Exactly what happened has never been properly established, with Eichinger, Stan Lee and the CEO or Marvel at the time, Avi Arad offering slightly different explanations for what went down.
That said, it would appear it mostly came down to the fact that Marvel caught wind of how cheap the production was and feared the potential damage it could to do to one of their strongest brands.
As for Stan Lee, he noted, “I have a sentimental attachment to The Fantastic Four, and I was heartbroken to think it might appear only as a low-budget quickie….”
Thus, according to Eichinger, Arad called him up and said,
“Listen, I think what you did was great, it shows your enthusiasm for the movie and the property, and I tell you what. I understand that you have invested so-and-so much, and Roger has invested so-and-so much. Let’s do a deal.” Because he really didn’t like the idea that a small movie was coming out and maybe ruining the franchise, you know?
As for how much Marvel paid, Arad told a crowd at a convention asking about the movie in 2002: “I bought Cormon’s Fantastic Four film for a couple million dollars and burned it.”
And, yes, you read that correctly- Eichinger not only managed to hang on to the film rights to the Fantastic Four in this scheme, but despite not releasing the movie at all, apparently made a small profited from it. Marvel also apparently in this deal ended up paying Eichinger almost 10 times what Eichinger had paid them for the rights in the first place.
That said, despite Marvel’s best efforts to bury the film, it somehow survived and bootleg, low-quality copies continue to circulate online. Amusingly, the film enjoys a score of 27% on Rotten Tomatoes, the same as the 2005 Fantastic Four film which cost about $230 million to make. And it’s actually higher than the 9% rating the 2015 remake maintains, which cost $150 million.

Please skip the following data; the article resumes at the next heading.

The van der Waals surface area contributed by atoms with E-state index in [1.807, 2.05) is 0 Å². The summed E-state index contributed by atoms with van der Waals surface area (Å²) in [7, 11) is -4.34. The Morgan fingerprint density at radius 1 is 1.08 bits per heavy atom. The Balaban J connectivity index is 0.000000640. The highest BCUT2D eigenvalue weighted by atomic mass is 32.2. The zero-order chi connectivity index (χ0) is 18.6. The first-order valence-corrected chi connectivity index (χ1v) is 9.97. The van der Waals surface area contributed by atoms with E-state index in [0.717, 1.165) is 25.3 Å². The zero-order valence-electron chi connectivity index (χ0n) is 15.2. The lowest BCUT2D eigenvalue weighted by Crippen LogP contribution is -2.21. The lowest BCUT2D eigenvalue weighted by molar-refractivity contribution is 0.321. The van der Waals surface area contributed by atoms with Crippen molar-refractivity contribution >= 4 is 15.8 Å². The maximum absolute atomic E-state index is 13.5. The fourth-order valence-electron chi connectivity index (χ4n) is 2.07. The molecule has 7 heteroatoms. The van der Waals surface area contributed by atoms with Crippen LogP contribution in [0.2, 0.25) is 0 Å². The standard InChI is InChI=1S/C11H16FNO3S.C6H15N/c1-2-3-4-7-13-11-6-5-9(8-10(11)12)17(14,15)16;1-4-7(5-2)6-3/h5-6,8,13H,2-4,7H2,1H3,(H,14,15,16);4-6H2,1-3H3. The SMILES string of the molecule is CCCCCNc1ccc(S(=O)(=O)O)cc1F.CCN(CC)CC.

In the end, Eichinger held onto the rights to the Fantastic Four until the 2000s, at which point 20th Century Fox invested in it following the success of the 2002 live-action Spider-Man movie which raked in over $800 million ($1.1 billion today) off a budget of just $139 million.
At some point 20th Century Fox were able to obtain the full rights to characters from Eichinger and at that point enjoyed the same deal with Marvel he did- basically that they have to make a movie featuring the characters every 7 years or the rights to the characters will revert back to Marvel.
Similar deals with Sony and Fox are why we have been constantly inundated with reboot after reboot on certain franchises with apparently no end in site until, at least on the latter, the Disney Overlords noticed they had $71 billion in their couch cushions and so went ahead and acquired Fox.